Concerning the nature and greatness of this sin, we are to judge of it by the greatness of the punishment inflicted upon them, and their posterity. For God, being infinitely just and holy, could not inflict a punishment greater than their sin deserved.
Now this was the occasion of that universal corruption and wickedness which you see and hear of in the world, and which you cannot but, in some measure, feel in your own nature; for, as the scripture informs us, Gen. v. 3. Adam begat his children in his own like
ness ; that is, with such a depraved nature as his was then become.
And now consider into what a sad condition these unhappy offenders had brought themselves; and remember that this is your own condition, and the condition of all their posterity.
The law of nature and reason was still in force, and could not possibly be dispensed with. At the same time they found by sad experience, that, as St. Paul describes the fallen state of man, there was a law in their members warring against the law of their minds ; so that the good which they would, they did not; but the evil that they would not, that they did. Rom. vii.
There could not sure be a condition more deplorable than this: to live only to contract evil habits; and, by doing so, to increase their guilt, to displease their Creator, and to leave an offspring as miserable as themselves.
This, therefore, gave occasion to God to manifest another of his most glorious perfections, that is, his infinite goodness and mercy.
For God, foreseeing this lamentable condition into which they had falleni by departing from their obedience, his goodness had provided such a remedy, as that neither they nor any of their posterity should, on ac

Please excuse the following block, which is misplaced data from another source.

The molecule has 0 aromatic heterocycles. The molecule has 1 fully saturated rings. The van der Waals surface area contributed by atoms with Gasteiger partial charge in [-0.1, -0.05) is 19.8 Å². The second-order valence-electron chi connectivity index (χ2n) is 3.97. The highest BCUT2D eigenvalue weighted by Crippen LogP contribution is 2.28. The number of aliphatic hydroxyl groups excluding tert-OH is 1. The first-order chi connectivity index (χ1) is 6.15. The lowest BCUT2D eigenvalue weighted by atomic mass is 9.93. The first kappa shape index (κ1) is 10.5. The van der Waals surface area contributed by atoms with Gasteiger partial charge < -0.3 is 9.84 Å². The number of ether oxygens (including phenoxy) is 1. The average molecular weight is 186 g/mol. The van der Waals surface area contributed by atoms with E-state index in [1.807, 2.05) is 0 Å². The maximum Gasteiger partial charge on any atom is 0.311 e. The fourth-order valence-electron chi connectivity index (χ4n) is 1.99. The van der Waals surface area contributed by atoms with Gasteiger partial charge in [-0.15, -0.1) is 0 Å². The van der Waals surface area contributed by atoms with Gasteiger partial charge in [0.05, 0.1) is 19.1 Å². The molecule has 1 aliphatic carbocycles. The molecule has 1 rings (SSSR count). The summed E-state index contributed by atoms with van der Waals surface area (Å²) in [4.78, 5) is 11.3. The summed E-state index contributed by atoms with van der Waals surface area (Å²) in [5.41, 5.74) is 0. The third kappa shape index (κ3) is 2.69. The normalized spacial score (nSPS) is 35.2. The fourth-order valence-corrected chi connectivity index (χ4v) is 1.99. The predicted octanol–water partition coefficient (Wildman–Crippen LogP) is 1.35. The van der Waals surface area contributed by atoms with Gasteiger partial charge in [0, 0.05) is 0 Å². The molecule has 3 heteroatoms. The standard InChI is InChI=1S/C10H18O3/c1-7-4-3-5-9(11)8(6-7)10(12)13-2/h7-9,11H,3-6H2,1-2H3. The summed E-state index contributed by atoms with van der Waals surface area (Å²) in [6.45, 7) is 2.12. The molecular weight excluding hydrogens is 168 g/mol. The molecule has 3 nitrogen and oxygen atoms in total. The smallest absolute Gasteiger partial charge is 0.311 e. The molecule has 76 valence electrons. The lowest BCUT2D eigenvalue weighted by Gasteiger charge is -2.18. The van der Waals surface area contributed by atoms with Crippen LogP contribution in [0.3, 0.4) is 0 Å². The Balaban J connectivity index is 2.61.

count of their fall, be eternally miserable, except through their own fault.
He, therefore, in consideration of a Redeemer, one of the seed of the woman, who should make full satisfaction to the divine justice for their transgression, and who should bruise the head, or break the power, of that serpent (the devil) who tempted them to sin; in consideration of this promised seed, God entered into a new covenant with them, by way of remedy for what was past, and could not be undone.
We have reason to believe that this new covenant was more fully explained to Adam, than is set down in this short account given us by Moses, and as it is more fully explained in the gospel; and which was to this purpose; that, on condition of their sincere repentance and sincere obedience afterwards, they should be restored to the favour of God; and, after death, to that life and happiness, which, in their state of innocence, was promised to them without tasting of death ; which favour they had forfeited by their disobedience. And when we consider that our first
parents, now become sinners, stood in need of an atonement, without which, while under the displeasure of God, their very lives must be a burden; and it being decreed by God,